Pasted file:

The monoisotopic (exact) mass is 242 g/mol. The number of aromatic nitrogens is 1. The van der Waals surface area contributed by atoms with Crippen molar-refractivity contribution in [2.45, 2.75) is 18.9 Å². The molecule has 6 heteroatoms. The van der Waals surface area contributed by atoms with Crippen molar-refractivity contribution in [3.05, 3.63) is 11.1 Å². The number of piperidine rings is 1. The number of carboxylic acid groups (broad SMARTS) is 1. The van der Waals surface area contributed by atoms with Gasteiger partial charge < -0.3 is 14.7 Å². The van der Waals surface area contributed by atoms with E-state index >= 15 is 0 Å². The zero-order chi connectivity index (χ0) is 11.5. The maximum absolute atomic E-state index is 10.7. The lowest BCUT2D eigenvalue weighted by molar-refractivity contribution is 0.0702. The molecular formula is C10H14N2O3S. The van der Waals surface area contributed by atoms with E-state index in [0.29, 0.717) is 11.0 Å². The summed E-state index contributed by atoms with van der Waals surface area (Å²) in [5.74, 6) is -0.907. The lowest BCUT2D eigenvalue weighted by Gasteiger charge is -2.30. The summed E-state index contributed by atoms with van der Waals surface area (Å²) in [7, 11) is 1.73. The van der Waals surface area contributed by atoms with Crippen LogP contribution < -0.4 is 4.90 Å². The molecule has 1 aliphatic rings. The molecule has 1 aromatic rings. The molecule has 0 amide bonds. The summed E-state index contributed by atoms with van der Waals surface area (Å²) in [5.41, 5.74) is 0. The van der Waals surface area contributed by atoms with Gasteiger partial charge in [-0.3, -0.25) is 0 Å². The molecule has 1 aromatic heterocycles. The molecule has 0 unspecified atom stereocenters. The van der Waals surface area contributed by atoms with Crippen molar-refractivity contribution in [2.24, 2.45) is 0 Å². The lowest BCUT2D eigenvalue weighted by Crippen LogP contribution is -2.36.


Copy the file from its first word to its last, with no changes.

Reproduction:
The monoisotopic (exact) mass is 242 g/mol. The number of aromatic nitrogens is 1. The van der Waals surface area contributed by atoms with Crippen molar-refractivity contribution in [2.45, 2.75) is 18.9 Å². The molecule has 6 heteroatoms. The van der Waals surface area contributed by atoms with Crippen molar-refractivity contribution in [3.05, 3.63) is 11.1 Å². The number of piperidine rings is 1. The number of carboxylic acid groups (broad SMARTS) is 1. The van der Waals surface area contributed by atoms with Gasteiger partial charge < -0.3 is 14.7 Å². The van der Waals surface area contributed by atoms with E-state index >= 15 is 0 Å². The zero-order chi connectivity index (χ0) is 11.5. The maximum absolute atomic E-state index is 10.7. The lowest BCUT2D eigenvalue weighted by molar-refractivity contribution is 0.0702. The molecular formula is C10H14N2O3S. The van der Waals surface area contributed by atoms with E-state index in [0.29, 0.717) is 11.0 Å². The summed E-state index contributed by atoms with van der Waals surface area (Å²) in [5.74, 6) is -0.907. The lowest BCUT2D eigenvalue weighted by Gasteiger charge is -2.30. The summed E-state index contributed by atoms with van der Waals surface area (Å²) in [7, 11) is 1.73. The van der Waals surface area contributed by atoms with Crippen LogP contribution < -0.4 is 4.90 Å². The molecule has 1 aliphatic rings. The molecule has 1 aromatic rings. The molecule has 0 amide bonds. The summed E-state index contributed by atoms with van der Waals surface area (Å²) in [5.41, 5.74) is 0. The van der Waals surface area contributed by atoms with Gasteiger partial charge in [-0.3, -0.25) is 0 Å². The molecule has 1 aromatic heterocycles. The molecule has 0 unspecified atom stereocenters. The van der Waals surface area contributed by atoms with Crippen molar-refractivity contribution in [2.24, 2.45) is 0 Å². The lowest BCUT2D eigenvalue weighted by Crippen LogP contribution is -2.36.